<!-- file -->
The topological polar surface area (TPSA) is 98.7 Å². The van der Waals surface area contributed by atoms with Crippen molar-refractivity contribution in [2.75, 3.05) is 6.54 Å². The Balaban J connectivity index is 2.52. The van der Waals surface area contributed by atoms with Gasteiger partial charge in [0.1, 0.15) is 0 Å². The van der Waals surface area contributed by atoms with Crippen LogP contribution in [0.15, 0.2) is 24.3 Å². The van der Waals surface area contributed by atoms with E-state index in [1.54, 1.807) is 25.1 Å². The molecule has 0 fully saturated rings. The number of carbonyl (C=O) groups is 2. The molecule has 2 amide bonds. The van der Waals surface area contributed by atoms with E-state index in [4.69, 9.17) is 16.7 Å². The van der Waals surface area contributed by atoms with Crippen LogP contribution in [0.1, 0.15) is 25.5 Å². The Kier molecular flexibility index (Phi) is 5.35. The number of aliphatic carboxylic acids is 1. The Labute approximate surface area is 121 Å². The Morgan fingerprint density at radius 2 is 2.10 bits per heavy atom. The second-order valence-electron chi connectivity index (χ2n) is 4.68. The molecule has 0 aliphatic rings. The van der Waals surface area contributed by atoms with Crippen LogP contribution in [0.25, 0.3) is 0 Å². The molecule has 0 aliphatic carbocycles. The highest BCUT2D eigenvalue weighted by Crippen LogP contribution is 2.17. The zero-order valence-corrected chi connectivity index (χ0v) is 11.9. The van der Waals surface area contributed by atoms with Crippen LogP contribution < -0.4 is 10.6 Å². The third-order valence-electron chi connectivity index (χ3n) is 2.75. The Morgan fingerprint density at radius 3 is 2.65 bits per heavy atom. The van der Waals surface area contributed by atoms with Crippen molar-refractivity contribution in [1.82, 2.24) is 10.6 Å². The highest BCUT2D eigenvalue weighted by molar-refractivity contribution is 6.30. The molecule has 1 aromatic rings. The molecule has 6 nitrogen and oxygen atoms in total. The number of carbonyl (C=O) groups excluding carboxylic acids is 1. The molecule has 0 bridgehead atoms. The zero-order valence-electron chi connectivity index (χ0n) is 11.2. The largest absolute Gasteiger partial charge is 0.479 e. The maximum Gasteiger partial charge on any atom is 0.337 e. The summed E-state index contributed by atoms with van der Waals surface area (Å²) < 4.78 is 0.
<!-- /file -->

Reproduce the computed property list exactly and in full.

The topological polar surface area (TPSA) is 98.7 Å². The van der Waals surface area contributed by atoms with Crippen molar-refractivity contribution in [2.75, 3.05) is 6.54 Å². The Balaban J connectivity index is 2.52. The van der Waals surface area contributed by atoms with Gasteiger partial charge in [0.1, 0.15) is 0 Å². The van der Waals surface area contributed by atoms with Crippen LogP contribution in [0.15, 0.2) is 24.3 Å². The van der Waals surface area contributed by atoms with E-state index in [1.54, 1.807) is 25.1 Å². The molecule has 0 fully saturated rings. The number of carbonyl (C=O) groups is 2. The molecule has 2 amide bonds. The van der Waals surface area contributed by atoms with E-state index in [4.69, 9.17) is 16.7 Å². The van der Waals surface area contributed by atoms with Crippen LogP contribution in [0.1, 0.15) is 25.5 Å². The Kier molecular flexibility index (Phi) is 5.35. The number of aliphatic carboxylic acids is 1. The Labute approximate surface area is 121 Å². The Morgan fingerprint density at radius 2 is 2.10 bits per heavy atom. The second-order valence-electron chi connectivity index (χ2n) is 4.68. The molecule has 0 aliphatic rings. The van der Waals surface area contributed by atoms with Crippen LogP contribution in [0.25, 0.3) is 0 Å². The molecule has 0 aliphatic carbocycles. The highest BCUT2D eigenvalue weighted by Crippen LogP contribution is 2.17. The zero-order valence-corrected chi connectivity index (χ0v) is 11.9. The van der Waals surface area contributed by atoms with Crippen LogP contribution < -0.4 is 10.6 Å². The third-order valence-electron chi connectivity index (χ3n) is 2.75. The Morgan fingerprint density at radius 3 is 2.65 bits per heavy atom. The van der Waals surface area contributed by atoms with Crippen molar-refractivity contribution in [1.82, 2.24) is 10.6 Å². The highest BCUT2D eigenvalue weighted by molar-refractivity contribution is 6.30. The molecule has 1 aromatic rings. The molecule has 6 nitrogen and oxygen atoms in total. The number of carbonyl (C=O) groups excluding carboxylic acids is 1. The molecule has 0 bridgehead atoms. The zero-order valence-electron chi connectivity index (χ0n) is 11.2. The largest absolute Gasteiger partial charge is 0.479 e. The maximum Gasteiger partial charge on any atom is 0.337 e. The summed E-state index contributed by atoms with van der Waals surface area (Å²) < 4.78 is 0.